File:Your Majesty! at your age....jpg - Wikipedia

The priest is saying: ‘O sire! At your age!’ to which Leopold replies: ‘You should try it yourself!’

Leopold finally married Caroline in a Catholic ceremony just five days before his death, on 17 December 1909, aged 74. He left her a huge fortune but their failure to perform a civil ceremony rendered the marriage invalid under Belgian law and the Belgian government tried its best to seize all the king’s assets and fortune, giving rise to a jamboree for lawyers. Despite legal wrangles it is likely that she managed to spirit away $7 million, maybe more.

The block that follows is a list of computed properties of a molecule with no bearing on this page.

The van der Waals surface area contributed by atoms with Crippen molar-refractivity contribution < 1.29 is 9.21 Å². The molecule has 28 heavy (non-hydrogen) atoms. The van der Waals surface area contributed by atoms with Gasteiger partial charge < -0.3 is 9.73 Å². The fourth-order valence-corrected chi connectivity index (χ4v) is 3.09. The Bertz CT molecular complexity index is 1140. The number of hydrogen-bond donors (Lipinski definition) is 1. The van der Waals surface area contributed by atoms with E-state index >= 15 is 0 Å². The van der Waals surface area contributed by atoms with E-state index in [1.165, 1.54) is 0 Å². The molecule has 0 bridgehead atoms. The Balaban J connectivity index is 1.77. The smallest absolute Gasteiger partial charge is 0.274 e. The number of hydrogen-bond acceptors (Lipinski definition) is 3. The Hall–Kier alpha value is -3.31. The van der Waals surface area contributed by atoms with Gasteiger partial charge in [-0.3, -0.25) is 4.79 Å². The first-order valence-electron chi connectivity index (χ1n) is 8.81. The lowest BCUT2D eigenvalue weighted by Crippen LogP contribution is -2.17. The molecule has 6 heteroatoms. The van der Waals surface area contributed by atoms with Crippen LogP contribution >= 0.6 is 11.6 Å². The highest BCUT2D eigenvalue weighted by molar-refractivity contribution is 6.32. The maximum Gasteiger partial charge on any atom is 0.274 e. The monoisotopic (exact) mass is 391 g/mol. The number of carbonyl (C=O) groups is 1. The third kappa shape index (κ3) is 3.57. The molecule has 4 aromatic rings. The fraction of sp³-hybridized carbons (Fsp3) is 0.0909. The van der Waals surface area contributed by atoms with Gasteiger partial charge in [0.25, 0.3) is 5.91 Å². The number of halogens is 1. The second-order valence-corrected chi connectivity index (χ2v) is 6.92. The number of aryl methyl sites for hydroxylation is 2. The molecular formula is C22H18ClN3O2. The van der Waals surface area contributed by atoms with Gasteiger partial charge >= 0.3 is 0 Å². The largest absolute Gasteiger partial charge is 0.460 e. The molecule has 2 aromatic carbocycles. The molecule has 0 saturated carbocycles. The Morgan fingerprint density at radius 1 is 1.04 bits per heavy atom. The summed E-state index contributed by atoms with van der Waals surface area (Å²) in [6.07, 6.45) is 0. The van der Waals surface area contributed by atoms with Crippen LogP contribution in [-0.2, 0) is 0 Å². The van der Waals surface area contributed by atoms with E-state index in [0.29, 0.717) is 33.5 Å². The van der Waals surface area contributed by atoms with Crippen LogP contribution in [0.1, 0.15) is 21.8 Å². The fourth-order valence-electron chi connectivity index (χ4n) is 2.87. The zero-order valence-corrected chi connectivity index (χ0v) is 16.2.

The Vatican recognised their wedding though, and Catholic priests were with him till the end. It is nauseating to read how the Catholic church stayed staunchly loyal to Leopold despite the most disgusting revelations, whereas a large number of the truth-tellers and reports were Protestant missionaries. A classic example of the stark contrast between the generally servile subservience of Catholic officials and the outspoken truth-telling of Protestant clerics, especially of non-conformists such as Baptists and the ever-principled Quakers. (You should read Hochschild’s wonderful account of the campaign to abolish slavery to be moved to tears by the hard work of the non-conformists and especially the Quakers in devoting their entire lives to ending slavery.)